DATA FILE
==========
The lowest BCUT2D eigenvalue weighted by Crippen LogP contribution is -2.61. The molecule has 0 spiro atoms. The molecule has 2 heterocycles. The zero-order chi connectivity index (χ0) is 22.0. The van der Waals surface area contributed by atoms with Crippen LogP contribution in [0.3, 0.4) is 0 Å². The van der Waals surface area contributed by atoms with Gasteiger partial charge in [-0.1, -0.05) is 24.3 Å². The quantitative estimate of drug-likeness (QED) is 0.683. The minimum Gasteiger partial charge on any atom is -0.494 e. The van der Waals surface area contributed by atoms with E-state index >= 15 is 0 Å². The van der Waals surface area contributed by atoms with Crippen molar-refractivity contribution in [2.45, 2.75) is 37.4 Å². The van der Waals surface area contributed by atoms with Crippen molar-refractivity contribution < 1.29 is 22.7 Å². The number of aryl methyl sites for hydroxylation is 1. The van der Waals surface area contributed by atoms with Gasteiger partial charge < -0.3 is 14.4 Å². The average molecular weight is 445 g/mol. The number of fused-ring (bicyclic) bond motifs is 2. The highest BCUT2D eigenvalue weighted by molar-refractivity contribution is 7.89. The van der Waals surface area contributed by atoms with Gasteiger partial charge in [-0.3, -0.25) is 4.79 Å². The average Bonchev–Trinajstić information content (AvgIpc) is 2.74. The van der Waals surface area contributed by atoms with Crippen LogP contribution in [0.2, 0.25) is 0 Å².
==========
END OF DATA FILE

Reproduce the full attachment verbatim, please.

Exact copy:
The lowest BCUT2D eigenvalue weighted by Crippen LogP contribution is -2.61. The molecule has 0 spiro atoms. The molecule has 2 heterocycles. The zero-order chi connectivity index (χ0) is 22.0. The van der Waals surface area contributed by atoms with Crippen LogP contribution in [0.3, 0.4) is 0 Å². The van der Waals surface area contributed by atoms with Gasteiger partial charge in [-0.1, -0.05) is 24.3 Å². The quantitative estimate of drug-likeness (QED) is 0.683. The minimum Gasteiger partial charge on any atom is -0.494 e. The van der Waals surface area contributed by atoms with E-state index >= 15 is 0 Å². The van der Waals surface area contributed by atoms with Crippen molar-refractivity contribution in [2.45, 2.75) is 37.4 Å². The van der Waals surface area contributed by atoms with Crippen molar-refractivity contribution < 1.29 is 22.7 Å². The number of aryl methyl sites for hydroxylation is 1. The van der Waals surface area contributed by atoms with Gasteiger partial charge < -0.3 is 14.4 Å². The average molecular weight is 445 g/mol. The number of fused-ring (bicyclic) bond motifs is 2. The highest BCUT2D eigenvalue weighted by molar-refractivity contribution is 7.89. The van der Waals surface area contributed by atoms with Gasteiger partial charge in [-0.3, -0.25) is 4.79 Å². The average Bonchev–Trinajstić information content (AvgIpc) is 2.74. The van der Waals surface area contributed by atoms with Crippen LogP contribution in [0.2, 0.25) is 0 Å².